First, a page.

WILLIAMS V. THE COMMONWEALTH
By Max Wallace
On 20 June 2012 the High Court of Australia handed down their decision in Willliams v The Commonwealth. The case concerned the question of whether it was unconstitutional for the federal government to fund religious chaplains in public schools. The argument against the funding was on technical, financial grounds. The government had avoided making a law in the parliament to fund the chaplains. That way, they were able to avoid a legal complaint that the funding breached Australia's s.116, the section in the constitution that mimics America's First Amendment. The funding therefore would avoid a major separation of church and state dispute.
Nevertheless, the High court found 6-1 in favour of Ron Williams whose complaint centred around his childrens' exposure to religious chaplains in a public school in Queensland. For the first time in Australian history since state governments decided to withdraw state aid to church schools in the 1870s (later massively reinstated), the High Court said government funding of religion was unconstitutional, albeit on technical grounds unrelated to s.116. The government reacted swiftly. Government and Opposition supported legislation (the Financial Framework Legislation Bill (No.3) 2012) rushed through Parliament to override the High Court's decision so the funding could continue to flow.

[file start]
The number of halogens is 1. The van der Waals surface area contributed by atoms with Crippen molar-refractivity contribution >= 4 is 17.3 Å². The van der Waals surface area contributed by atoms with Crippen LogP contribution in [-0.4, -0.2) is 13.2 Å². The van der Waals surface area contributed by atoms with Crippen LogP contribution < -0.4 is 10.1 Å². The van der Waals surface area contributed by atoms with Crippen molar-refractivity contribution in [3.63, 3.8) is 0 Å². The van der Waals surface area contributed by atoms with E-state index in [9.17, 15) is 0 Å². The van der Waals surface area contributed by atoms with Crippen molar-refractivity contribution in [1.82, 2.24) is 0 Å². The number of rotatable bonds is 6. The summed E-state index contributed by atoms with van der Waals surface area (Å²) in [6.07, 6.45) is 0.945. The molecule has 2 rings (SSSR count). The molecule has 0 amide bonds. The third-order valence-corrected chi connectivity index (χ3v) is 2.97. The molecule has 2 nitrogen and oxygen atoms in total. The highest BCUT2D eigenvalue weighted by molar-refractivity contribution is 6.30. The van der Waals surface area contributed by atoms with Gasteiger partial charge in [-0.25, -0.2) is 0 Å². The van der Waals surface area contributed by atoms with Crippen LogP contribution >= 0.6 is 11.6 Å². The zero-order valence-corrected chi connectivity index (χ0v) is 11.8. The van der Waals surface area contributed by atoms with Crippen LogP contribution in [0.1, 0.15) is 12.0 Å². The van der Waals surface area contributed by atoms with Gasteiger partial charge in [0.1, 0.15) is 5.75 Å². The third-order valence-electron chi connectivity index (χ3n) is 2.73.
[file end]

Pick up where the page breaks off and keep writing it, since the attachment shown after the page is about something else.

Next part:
In order to protect this funding the Parliament was prepared to give the Executive ( Prime Minister and Cabinet) new authority to fund anything they liked, outraging the legal profession and other commentators (see especially Simon Breheny, 'Democracy sidelined in panic over chaplains', Sydney Morning Herald, 5 July 2012.) Professor of constitutional law at the University of Sydney, Anne Twomey, commented: 'never has such enormous power been surrendered by the Parliament to the Executive in one hit.' Their point is that without legislation and parliamentary scrutiny of government spending, the very structure of government itself, the separation of powers, Executive, Legislature and Judiciary, is compromised.
In doing this, the government has galvanised opposition and moved the Greens closer to a secular position. In rushing through this astonishing law to guarantee the funding, the government has exposed itself to another High Court challenge by 2012 Humanist of the Year Ron Willliams. Advice already received indicates a good chance of success for a new case, especially before the bench of a High Court that must be deeply offended that their decision in Williams was treated with so much contempt.